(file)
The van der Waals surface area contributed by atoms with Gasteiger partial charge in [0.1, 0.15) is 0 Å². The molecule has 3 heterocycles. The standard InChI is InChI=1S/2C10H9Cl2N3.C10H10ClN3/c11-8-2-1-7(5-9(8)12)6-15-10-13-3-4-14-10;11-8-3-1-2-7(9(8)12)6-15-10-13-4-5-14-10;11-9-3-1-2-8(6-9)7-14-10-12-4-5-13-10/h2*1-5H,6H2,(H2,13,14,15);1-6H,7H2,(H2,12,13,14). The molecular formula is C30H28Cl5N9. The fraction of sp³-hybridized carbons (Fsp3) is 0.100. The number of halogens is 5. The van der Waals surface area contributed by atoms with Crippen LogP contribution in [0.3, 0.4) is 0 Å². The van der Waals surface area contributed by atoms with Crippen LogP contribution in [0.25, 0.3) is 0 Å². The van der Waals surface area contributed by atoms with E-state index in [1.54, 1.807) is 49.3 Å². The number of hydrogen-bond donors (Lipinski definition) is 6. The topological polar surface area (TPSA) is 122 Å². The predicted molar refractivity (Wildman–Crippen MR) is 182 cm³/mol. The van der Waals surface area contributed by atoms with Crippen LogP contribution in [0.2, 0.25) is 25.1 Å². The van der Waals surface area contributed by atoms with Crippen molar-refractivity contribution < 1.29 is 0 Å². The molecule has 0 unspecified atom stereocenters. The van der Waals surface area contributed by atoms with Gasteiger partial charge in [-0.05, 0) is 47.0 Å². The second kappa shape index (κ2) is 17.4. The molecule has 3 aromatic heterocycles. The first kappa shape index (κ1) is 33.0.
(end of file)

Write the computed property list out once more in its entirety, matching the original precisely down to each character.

The van der Waals surface area contributed by atoms with Gasteiger partial charge in [0.1, 0.15) is 0 Å². The molecule has 3 heterocycles. The standard InChI is InChI=1S/2C10H9Cl2N3.C10H10ClN3/c11-8-2-1-7(5-9(8)12)6-15-10-13-3-4-14-10;11-8-3-1-2-7(9(8)12)6-15-10-13-4-5-14-10;11-9-3-1-2-8(6-9)7-14-10-12-4-5-13-10/h2*1-5H,6H2,(H2,13,14,15);1-6H,7H2,(H2,12,13,14). The molecular formula is C30H28Cl5N9. The fraction of sp³-hybridized carbons (Fsp3) is 0.100. The number of halogens is 5. The van der Waals surface area contributed by atoms with Crippen LogP contribution in [0.3, 0.4) is 0 Å². The van der Waals surface area contributed by atoms with Crippen LogP contribution in [0.25, 0.3) is 0 Å². The van der Waals surface area contributed by atoms with E-state index in [1.54, 1.807) is 49.3 Å². The number of hydrogen-bond donors (Lipinski definition) is 6. The topological polar surface area (TPSA) is 122 Å². The predicted molar refractivity (Wildman–Crippen MR) is 182 cm³/mol. The van der Waals surface area contributed by atoms with Crippen LogP contribution in [0.2, 0.25) is 25.1 Å². The van der Waals surface area contributed by atoms with Crippen molar-refractivity contribution < 1.29 is 0 Å². The molecule has 0 unspecified atom stereocenters. The van der Waals surface area contributed by atoms with Gasteiger partial charge in [-0.05, 0) is 47.0 Å². The second kappa shape index (κ2) is 17.4. The molecule has 3 aromatic heterocycles. The first kappa shape index (κ1) is 33.0.